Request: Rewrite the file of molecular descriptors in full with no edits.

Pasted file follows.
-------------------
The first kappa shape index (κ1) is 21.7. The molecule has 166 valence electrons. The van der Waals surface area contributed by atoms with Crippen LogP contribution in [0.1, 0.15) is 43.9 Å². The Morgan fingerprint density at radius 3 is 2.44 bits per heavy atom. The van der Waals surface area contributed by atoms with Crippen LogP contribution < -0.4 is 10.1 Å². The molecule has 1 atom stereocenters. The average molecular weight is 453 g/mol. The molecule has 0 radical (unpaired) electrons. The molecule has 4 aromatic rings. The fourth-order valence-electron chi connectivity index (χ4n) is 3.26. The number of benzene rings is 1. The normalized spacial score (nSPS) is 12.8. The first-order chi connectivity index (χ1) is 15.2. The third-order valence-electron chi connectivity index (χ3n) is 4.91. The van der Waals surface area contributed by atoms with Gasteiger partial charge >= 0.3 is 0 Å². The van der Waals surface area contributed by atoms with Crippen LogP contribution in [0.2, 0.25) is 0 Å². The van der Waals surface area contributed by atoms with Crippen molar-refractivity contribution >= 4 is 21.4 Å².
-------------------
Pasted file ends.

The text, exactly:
The first kappa shape index (κ1) is 21.7. The molecule has 166 valence electrons. The van der Waals surface area contributed by atoms with Crippen LogP contribution in [0.1, 0.15) is 43.9 Å². The Morgan fingerprint density at radius 3 is 2.44 bits per heavy atom. The van der Waals surface area contributed by atoms with Crippen LogP contribution < -0.4 is 10.1 Å². The molecule has 1 atom stereocenters. The average molecular weight is 453 g/mol. The molecule has 0 radical (unpaired) electrons. The molecule has 4 aromatic rings. The fourth-order valence-electron chi connectivity index (χ4n) is 3.26. The number of benzene rings is 1. The normalized spacial score (nSPS) is 12.8. The first-order chi connectivity index (χ1) is 15.2. The third-order valence-electron chi connectivity index (χ3n) is 4.91. The van der Waals surface area contributed by atoms with Gasteiger partial charge >= 0.3 is 0 Å². The van der Waals surface area contributed by atoms with Crippen LogP contribution in [0.2, 0.25) is 0 Å². The van der Waals surface area contributed by atoms with Crippen molar-refractivity contribution >= 4 is 21.4 Å².